STOCKHOLM — Finlands Juha Sipilä is trying to reboot his premiership a month ahead of parliamentary elections that could see his liberal party cede ground to the Social Democrats.
Having failed to deliver a wide-ranging reform package, Sipilä, a former IT executive, hit the off switch on Friday morning and told President Sauli Niinistö he would resign.
“I have said that my government works according to the principle of do or die,” he told a news conference in Helsinki. “I have come to the conclusion that my government must submit its resignation.”
But by the end of the day, the power was back on. Niinistö had reappointed Sipilä as caretaker leader.
With his heavy reform agenda ditched, the Finnish leader should now have a freer hand to relaunch his misfiring reelection drive as campaign season kicks into high gear ahead of a general election on April 14, analysts say.
“The image of a fresh start might help” — Teivo Teivainen, political scientist at the University of Helsinki
Now that the government coalition has officially collapsed, the parties that formed it may also find they have more freedom to campaign to their own individual strengths and move the debate away from their failed reform efforts and poor showings in opinion polls.
With its rural roots, the Center Party, for example, has typically appealed to voters by promising to decentralize power and support farmers. Its platform for the April vote centers around promoting equality in all regions of Finland as well as supporting families and fighting climate change.
“The image of a fresh start might help,” said Teivo Teivainen, a political scientist at the University of Helsinki.
Sipilä, a former executive with a number of technology firms in Finland, won power in 2015 vowing to run Finland like a company. Later that year, he successfully pushed through an austerity package despite widespread protests and has been credited with returning the economy to growth. Unemployment has fallen and public finances have strengthened.
But the reform package that Sipilä put on ice on Friday ran into a series of problems and ultimately proved a liability.
On Friday, Sipilä sought to cast his departure as an honorable move, a leader accepting responsibility for a failure to deliver on a central element of his governments platform.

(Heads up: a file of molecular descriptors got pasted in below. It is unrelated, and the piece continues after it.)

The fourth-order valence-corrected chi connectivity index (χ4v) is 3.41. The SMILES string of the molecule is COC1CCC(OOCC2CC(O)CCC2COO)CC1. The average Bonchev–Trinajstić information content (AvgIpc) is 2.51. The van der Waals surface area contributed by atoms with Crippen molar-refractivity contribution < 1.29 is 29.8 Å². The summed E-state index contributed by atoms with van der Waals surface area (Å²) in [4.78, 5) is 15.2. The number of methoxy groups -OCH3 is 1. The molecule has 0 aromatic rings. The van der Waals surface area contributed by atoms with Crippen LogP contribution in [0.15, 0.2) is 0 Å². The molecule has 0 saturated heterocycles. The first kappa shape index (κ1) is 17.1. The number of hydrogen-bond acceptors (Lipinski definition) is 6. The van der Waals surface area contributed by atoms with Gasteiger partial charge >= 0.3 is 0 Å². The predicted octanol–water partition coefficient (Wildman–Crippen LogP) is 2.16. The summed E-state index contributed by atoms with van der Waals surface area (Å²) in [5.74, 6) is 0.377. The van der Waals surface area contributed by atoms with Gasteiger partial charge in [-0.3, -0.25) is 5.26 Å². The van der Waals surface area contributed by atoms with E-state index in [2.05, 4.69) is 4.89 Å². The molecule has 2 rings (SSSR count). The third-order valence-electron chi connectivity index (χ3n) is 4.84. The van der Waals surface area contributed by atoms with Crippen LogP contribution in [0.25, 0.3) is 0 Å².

Opposition leaders see it differently, describing the attempted reform as overambitious and doomed to failure from an early stage.
Finland currently organizes its health and social care through 295 municipalities, a system that has been criticized as inefficient for a population of around 5.5 million. Sipilä had, among other things, sought to introduce a system for service provisions based on 18 administrative centers. Meanwhile, his coalition partners in the National Coalition Party (NCP) pushed hard for users of the service to have more freedom to choose between providers.
Sipilä said he is hugely disappointed not to be able to push through health care reforms | Andrew Caballero-Reynolds/AFP via Getty Images
The changes got stuck in various committees and it started to look highly unlikely that the reform could be successfully passed in time.
“This is a huge disappointment for me,” Sipilä said about his decision to put it on hold.
His travails have opened the door for a potential Social Democratic win in April, which would be something of a rarity in Europe, as center-left parties have faced a steep decline in polls across the bloc.
A victory for the Social Democrats could see some of Sipiläs austerity initiatives rolled back and more emphasis on classic center-left policy areas such as the promotion of income equality in society and increased spending on welfare.
But it is still unclear what kind of coalition may be formed after the election.
If the Social Democrats were to win, they might reach out to one or more of the current governing parties — including the Center Party or the NCP — or they may seek to work with the Greens, the Swedish Peoples Party or others, analysts said.
The governing parties are in need of a boost ahead of the election, opinion polls show, particularly Sipiläs Center Party, which has been flagging as a result of its unsuccessful bid to redesign the countrys health and social care provisions.
Among other things, the proposed reforms emphasis on private-sector service provisions — pushed by center-right NCP — didnt seem to prove a hit with voters.
The opposition Social Democrats are currently ahead with 21 percent support versus 14 percent for the Center Party, which finds itself in third place, according to pollster Taloustutkimus.
The anti-immigration Finns Party, which was kicked out of government in 2017 after electing a new hard-line leader, is polling at 13 percent. A splinter group from that party, known as Blue Reform, stayed part of the governing coalition but is only polling at 1.8 percent support.
“The Center Party has been losing support for a long time and [Fridays] move was pretty much the last chance for Sipilä to stop the negative trend,” said Thomas Karv, a politics researcher at Åbo Akademi University. “Time will tell if he made the right call.”
Sipilä will spend the next month trying to engineer a turnaround.
“We will continue our election work,” he said. “I am fully committed to working on behalf of Finland in the upcoming election.”
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